Career Path: Avijit Ghosh, PhD
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Where did you go to college? What did you study and what were some of your initial jobs out of school?
I went to undergrad at Indian Institute of Technology (IIT) Kharagpur, where I majored in Chemical Engineering and Minored in Computer Science.
Right out of my undergrad, I moved to Boston to pursue my PhD in Computer Science at Northeastern University, where I studied Algorithmic Fairness under Professor Christo Wilson. I finished my PhD in a record 4 years, which I am really proud of.
I actually have never worked full time until AdeptID, but have had the good fortune of doing several cool internships. I was a Google Summer of Code (GSoC) student in 2016 for OpenMRS, interned at the Xerox Research Center India (now Conduent Labs), Fiddler AI, and most recently interned twice with the Twitter Machine Learning Ethics Transparency and Accountability (META) team.
What has attributed to your success thus far and has helped propel you to the position you have now?
My journey has been driven by my personal experiences growing up as a gay man in India, where I witnessed unequal civil rights for the queer community firsthand. This led me to pursue a PhD focused on algorithmic fairness, merging my passion for technology with a deep commitment to social justice.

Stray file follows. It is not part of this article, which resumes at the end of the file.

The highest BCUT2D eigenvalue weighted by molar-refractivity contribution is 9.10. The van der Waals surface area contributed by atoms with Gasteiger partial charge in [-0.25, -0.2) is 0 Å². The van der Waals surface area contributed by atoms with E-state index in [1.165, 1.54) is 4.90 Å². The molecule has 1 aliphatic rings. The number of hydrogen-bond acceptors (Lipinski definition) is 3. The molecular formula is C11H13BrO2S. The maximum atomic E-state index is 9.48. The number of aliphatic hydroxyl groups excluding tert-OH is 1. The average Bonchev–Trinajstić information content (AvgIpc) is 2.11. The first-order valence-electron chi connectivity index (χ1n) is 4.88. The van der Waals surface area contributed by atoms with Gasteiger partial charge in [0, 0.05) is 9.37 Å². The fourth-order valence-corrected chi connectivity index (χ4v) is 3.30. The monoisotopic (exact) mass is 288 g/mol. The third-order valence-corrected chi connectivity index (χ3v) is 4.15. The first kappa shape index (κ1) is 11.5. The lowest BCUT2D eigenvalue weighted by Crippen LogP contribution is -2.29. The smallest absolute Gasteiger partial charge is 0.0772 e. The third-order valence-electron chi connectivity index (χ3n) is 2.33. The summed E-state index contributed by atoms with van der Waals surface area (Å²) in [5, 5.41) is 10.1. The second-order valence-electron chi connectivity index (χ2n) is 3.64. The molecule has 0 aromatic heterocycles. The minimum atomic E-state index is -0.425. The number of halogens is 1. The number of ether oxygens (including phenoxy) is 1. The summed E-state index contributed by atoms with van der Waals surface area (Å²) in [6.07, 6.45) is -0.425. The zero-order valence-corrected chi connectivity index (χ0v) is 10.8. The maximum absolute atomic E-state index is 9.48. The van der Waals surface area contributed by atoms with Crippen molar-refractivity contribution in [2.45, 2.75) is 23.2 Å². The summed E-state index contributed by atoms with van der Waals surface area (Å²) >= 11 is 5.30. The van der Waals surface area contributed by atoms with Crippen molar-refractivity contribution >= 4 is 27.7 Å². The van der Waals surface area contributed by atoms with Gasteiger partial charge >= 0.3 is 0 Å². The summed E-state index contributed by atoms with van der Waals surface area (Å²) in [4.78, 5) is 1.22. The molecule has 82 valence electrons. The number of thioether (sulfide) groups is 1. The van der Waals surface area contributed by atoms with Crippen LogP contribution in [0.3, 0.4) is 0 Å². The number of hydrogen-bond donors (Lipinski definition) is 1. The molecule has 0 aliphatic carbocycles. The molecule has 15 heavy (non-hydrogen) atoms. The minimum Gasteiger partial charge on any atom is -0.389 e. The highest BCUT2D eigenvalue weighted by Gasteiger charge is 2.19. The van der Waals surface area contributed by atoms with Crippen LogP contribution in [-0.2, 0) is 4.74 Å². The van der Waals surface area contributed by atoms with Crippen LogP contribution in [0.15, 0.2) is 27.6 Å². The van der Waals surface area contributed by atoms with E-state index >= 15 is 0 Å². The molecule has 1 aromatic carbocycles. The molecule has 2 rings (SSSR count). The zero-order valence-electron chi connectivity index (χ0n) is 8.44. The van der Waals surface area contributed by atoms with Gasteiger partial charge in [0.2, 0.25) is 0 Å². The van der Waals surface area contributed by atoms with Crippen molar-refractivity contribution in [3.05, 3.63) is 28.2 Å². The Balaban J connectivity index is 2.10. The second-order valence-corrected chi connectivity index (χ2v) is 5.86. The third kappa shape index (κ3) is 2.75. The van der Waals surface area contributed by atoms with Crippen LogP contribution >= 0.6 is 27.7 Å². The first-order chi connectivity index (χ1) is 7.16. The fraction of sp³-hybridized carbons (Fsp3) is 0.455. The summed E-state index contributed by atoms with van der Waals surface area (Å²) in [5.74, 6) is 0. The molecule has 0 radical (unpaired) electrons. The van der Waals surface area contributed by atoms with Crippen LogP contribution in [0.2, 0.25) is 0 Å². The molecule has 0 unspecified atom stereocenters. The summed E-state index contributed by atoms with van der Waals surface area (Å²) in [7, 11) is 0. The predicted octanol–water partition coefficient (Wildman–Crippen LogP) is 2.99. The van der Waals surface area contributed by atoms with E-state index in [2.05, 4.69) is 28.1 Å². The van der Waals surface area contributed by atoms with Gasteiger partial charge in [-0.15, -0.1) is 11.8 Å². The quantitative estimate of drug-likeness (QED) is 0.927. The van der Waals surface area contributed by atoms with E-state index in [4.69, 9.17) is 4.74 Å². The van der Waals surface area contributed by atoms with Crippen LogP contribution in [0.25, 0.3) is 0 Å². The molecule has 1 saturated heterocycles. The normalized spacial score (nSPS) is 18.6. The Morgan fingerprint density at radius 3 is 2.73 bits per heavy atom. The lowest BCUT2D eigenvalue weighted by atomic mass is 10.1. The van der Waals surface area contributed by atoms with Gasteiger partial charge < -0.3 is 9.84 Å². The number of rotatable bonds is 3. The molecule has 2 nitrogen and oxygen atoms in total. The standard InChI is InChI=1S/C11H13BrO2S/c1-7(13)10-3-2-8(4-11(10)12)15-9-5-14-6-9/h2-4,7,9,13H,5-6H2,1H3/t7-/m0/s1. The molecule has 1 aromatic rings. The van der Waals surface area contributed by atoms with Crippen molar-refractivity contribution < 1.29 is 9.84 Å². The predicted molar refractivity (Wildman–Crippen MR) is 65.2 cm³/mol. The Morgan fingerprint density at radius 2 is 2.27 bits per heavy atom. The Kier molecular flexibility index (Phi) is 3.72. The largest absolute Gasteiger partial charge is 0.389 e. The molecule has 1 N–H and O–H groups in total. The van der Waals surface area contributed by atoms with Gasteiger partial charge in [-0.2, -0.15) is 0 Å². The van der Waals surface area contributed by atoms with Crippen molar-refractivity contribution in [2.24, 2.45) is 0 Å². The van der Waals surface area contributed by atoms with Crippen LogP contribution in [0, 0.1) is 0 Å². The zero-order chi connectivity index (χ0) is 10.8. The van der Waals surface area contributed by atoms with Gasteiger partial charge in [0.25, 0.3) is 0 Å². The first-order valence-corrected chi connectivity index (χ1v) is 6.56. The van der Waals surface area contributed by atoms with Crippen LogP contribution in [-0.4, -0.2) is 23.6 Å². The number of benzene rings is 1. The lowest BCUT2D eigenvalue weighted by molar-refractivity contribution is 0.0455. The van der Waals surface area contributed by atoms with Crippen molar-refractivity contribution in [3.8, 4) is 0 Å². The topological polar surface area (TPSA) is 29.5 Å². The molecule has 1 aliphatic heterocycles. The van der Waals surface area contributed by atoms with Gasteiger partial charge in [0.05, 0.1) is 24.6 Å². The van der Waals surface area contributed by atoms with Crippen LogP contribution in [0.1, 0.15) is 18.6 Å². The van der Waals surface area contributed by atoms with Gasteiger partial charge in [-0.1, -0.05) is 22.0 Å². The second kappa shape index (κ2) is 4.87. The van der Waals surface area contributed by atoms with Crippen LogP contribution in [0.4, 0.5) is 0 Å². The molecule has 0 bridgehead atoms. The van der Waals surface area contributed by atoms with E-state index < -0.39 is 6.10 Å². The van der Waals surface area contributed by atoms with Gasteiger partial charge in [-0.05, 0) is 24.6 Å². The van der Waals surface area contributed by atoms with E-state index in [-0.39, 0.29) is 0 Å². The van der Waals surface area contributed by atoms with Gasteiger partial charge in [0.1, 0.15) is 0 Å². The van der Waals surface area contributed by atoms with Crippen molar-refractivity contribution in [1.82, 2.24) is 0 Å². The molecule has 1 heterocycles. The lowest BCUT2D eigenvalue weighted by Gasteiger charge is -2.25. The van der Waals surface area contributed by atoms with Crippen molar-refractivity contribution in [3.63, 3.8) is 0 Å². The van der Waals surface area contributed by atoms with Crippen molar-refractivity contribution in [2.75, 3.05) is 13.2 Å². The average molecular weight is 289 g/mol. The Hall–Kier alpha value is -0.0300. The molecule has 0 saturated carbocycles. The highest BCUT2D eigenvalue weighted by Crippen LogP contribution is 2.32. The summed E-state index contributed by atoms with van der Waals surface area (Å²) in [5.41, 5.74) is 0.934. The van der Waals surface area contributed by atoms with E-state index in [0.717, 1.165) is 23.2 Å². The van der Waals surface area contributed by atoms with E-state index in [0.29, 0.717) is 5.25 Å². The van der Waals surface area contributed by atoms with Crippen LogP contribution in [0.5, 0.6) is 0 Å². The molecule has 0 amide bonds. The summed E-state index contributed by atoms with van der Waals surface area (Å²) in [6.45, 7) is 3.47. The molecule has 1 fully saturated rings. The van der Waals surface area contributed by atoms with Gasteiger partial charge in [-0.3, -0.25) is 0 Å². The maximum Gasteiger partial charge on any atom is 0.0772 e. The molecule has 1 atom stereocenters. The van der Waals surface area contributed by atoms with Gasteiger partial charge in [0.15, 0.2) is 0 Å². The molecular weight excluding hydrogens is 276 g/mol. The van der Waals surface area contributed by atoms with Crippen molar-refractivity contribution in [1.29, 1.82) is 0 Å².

Today, in my role as a Research Data Scientist at AdeptID, I apply my specialized expertise to ensure that the models we develop are fair and unbiased. The convergence of my personal drive, academic pursuits, and empathy for marginalized communities has been instrumental in propelling me forward. Collaborating across disciplines, staying current in the ever-evolving field, and advocating for fairness through talks and publications have further shaped my journey. Overcoming challenges with resilience and nurturing a vision for a more equitable future continue to fuel my path.
Can you share the high-level responsibilities of your current position as a Research Data Scientist at AdeptID?
At AdeptID, my job is to ensure that the models we develop are actually fair, unbiased, and living up to the promise of helping more people get better jobs faster. At a technical level, this translates to making sure that our models pass various regulations in the algorithmic hiring space, which means that I have to work with policy folks to check various metrics of our production model(s) and measure their accuracy and bias metrics to fall within regulatory guidelines. Additionally, as someone with a more academic background, my job is also to perform original research in the field of ML powered job recommendations to inform our business product and publish our findings in academic and business publications.
What have you found unique about AdeptID?